• TERT promoter mutations are amongst the most commonly detected mutations in mUC and have been associated with ICI response in a prior study.
      • ATM mutations in particular are associated with poor outcomes in mUC, however there is data to suggest that DNA damage repair mutations may portend better responses with ICI.
      • Our study found no significant difference in outcomes with TERT mutations, while ATM mutations were significantly associated with poorer outcomes.

      ABSTRACT

      Background

      Recently reported data suggest that among other clinical parameters, TERT promoter mutations may portend superior outcomes with immune checkpoint inhibitor (ICI) therapy in mUC. In our retrospective analysis from two tertiary cancer centers, we assessed the predictive role of TERT promoter mutations along with other clinical and genomic data points.

      Methods

      Patient registries were queried for patients treated with ICI for mUC with available genomic and clinical data. Sex, Eastern Cooperative Oncology Group performance score (ECOG score), smoking history, hemoglobin level, albumin level, neutrophil to lymphocyte ratio (NLR), primary tumor site, histology, treatment modality, and setting were recorded. Tumor mutational burden (TMB), and mutational status of TERT, CDKN2A, CDKN2B, TMB, TP53, RB1, KMT2D, ARID1A, ERBB2, KDM6A, PIK3CA, FGFR3, and ATM were noted. These factors were subject to univariate analysis of significance concerning overall response rate (ORR), progression-free survival (PFS), and overall survival (OS). Parameters that met stasticial significance on univariate analysis were subject to multivariate analysis.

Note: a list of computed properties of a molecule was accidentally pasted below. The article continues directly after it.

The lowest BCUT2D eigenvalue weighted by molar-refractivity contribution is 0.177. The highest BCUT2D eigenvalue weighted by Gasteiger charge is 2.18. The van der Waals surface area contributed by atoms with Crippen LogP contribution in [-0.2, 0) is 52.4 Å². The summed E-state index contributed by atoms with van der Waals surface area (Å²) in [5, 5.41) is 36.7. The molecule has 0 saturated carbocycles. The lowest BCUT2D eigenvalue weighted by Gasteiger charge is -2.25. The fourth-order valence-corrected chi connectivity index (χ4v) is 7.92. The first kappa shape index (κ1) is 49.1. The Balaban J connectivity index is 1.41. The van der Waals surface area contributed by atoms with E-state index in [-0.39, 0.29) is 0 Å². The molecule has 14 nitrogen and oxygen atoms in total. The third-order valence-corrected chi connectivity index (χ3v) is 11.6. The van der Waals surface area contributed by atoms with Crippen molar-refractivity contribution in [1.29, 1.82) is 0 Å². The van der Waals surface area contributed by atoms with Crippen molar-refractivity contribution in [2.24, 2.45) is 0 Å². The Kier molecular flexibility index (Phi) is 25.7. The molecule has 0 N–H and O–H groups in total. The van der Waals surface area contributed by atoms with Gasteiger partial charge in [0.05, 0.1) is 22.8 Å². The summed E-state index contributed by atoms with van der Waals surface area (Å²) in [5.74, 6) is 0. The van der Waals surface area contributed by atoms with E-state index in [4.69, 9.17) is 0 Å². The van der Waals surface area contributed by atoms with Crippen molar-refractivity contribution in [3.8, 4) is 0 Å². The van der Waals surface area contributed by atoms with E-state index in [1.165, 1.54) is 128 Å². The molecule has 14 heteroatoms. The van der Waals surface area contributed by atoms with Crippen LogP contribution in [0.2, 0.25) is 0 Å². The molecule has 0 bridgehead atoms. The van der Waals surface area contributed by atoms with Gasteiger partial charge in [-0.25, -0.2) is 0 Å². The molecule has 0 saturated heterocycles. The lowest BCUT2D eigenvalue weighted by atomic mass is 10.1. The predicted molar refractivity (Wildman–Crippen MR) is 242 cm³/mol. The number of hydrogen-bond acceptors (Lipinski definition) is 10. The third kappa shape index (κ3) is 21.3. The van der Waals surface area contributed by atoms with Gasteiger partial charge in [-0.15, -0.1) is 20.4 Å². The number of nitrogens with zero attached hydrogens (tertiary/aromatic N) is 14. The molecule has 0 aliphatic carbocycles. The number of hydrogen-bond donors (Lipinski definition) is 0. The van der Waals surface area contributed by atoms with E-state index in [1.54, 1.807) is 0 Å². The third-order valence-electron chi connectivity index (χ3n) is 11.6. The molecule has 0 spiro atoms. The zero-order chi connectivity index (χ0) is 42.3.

Results

      In total, 113 patients were found to meet inclusion criteria. In our study cohort, ORR was 55%, median PFS was 5.1 months (0.2-71.8), and median OS was 13.4 months (0.2-84.8). On univariate analysis, female sex, NLR>5, and ATM mutation were significantly associated with inferior PFS and OS, whereas upper tract primary disease and ECOG score ≥ 2 were associated with worse OS. On multivariate analysis, NLR >5 was associated with worse PFS and OS whereas upper tract primary disease, albumin <3.4 g/dL, hemoglobin <10 g/dL and ATM mutation were significantly associated with worse OS on multivariate analysis. No significant differences were seen in ORR, PFS, or OS regarding other genomic factors, including TERT promoter mutations.

      Conclusion

      In our study, TERT promoter mutations were not significantly associated with any difference in outcome in patients treated with ICI in our annotated dataset. ATM mutations were associated with significantly worse outcomes.

      Keywords